One time in my 20s my sister came for a visit and on her return trip home I couldn’t do anything until I knew she had landed safely. I spent the duration of her flight imagining the plane flying safely through the air, certain that if I didn’t focus all my attention on it that surely it would crash. This wasn’t that unusual for me. I was also deep in an unfulfilling relationship, obsessed with what my partner was doing or not doing, and how he was feeling or not feeling (he was in addiction recovery and I’d strategically place his recovery books so I could tell if he was actually reading them).
You could say that I had a little issue with control. I spent so much of my time thinking about others and worrying about what they were doing and thinking. I was so disconnected from what mattered to me, other than my fear about what might happen.
The thing about the need to control is it can so often masquerade as compassion and concern for other people (and we control-y folks DO actually care!), so we can feel good about it and end up not realizing how much damage it’s doing to our own lives. But something you should know if you see yourself in this is that a need for control is a reflection of a deep need to feel safe and many of us start this pattern young, in households that feel chaotic.
As the years went on I became obsessed with fixing my feeling of being so out of control. I went to psychoanalysis for a decade, I went to shamans and gurus, I spent years in programs for codependency, I paid thousands and thousands of dollars on self development. And I felt a tiny bit better. I definitely felt busy! I tackled my problem with vigor and desperation. I had plans! And I was still stuck in thinking I could or should do it all myself.
A controlling mindset doesn’t do so well in letting go, asking for help, or actually USING that help by the way. However it is stellar at signing up for all the things and tackling all the approaches that might help.
I fretted and projected. I didn’t have friendships I could count on because I didn’t have the boundaries I needed in order to create safety and trust. I was lonely. I was anxious, I was stuck in jobs that felt small and narrow and in relationships that felt the same.
What I didn’t have was peace. I didn’t have ease. I didn’t have a sense of safety in my body.
I shaped my desires to fit into what other people seemed willing to offer. I resigned myself to making do with small and accidental pleasures and moments of delight. I was easily blown off my center by the smallest of breezes (fyi nothing seemed small). I catastrophized and projected and worried.
And I never dared ask for what I wanted. I never dared want.
I wasn’t living in my own life. It’s no surprise that my clients are often in various states of something similar. They’ve often been doing the Deep Work for a while, rolling up their sleeves and getting into it. Maybe there’s just one sticky spot in their life. The job is great but the relationships stink, or the other way round. In any case they often come to me with a plan, a DIY approach to solving their problem. What they often don’t realize is that the really deep work begins with letting go and trusting. They have to trust me to lead, but we quickly get to work on creating a trust within themselves. A sense of safety in their body, so they can finally let go control.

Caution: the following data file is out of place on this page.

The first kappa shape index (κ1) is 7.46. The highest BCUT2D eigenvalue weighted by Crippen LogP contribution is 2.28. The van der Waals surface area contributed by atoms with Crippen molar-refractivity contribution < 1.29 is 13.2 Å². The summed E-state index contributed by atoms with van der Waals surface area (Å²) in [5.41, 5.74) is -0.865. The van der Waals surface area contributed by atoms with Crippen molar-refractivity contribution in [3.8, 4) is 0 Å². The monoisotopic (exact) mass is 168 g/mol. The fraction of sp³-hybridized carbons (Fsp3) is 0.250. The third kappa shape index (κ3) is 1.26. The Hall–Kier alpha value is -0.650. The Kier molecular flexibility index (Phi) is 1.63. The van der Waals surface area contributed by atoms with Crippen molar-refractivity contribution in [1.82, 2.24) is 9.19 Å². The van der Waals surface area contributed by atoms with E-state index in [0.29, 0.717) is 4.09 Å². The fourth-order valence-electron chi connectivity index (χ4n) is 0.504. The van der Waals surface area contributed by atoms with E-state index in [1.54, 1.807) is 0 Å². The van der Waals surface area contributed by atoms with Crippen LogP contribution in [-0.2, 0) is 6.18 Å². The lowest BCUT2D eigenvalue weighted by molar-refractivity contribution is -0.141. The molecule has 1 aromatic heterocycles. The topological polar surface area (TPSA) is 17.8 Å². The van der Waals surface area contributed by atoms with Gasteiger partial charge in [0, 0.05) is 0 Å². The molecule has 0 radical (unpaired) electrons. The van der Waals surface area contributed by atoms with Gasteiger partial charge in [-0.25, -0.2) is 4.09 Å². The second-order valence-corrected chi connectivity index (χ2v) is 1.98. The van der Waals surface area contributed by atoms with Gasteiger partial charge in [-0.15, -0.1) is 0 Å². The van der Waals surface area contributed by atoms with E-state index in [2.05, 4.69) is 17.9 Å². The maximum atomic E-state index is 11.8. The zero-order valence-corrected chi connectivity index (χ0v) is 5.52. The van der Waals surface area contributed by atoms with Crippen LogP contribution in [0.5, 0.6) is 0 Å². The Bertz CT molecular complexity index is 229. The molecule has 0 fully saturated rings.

Here’s where the Pleasure Compass comes in.
As I let go of control, I embarked on an extraordinary journey to rediscover pleasure. It wasn’t just about small, momentary delights but about connecting with a deep-rooted sense of joy and fulfillment. The Pleasure Compass became my guide, helping me to navigate through life by tuning into what truly brings me joy and happiness. It’s not about control, but about alignment with my inner desires and values.
The Pleasure Compass is not just a tool; it’s an ongoing practice of staying true to ourselves, our pleasures, and our desires. It’s about creating spaces where we feel safe enough to explore and express what we want. It’s a compass that points us in the direction of what feels most alive.
And you know what’s amazing? When we align ourselves with pleasure, we unlock a path to live life with effortless vibrancy, eagerly embracing every surprise and opportunity that comes our way. This transformative journey isn’t just about relinquishing control; it’s a profound practice of harnessing pleasure as a powerful tool for self-connection and guiding our direction.
I’ve been there. I know what it’s like…And I know you can have that too.
Are you ready to connect to your own unique experience of pleasure and discover the endless possibilities that lie within your reach? Whether you are looking to release the shackles of control or find peace and ease and authenticity, your Pleasure Compass is here to guide you.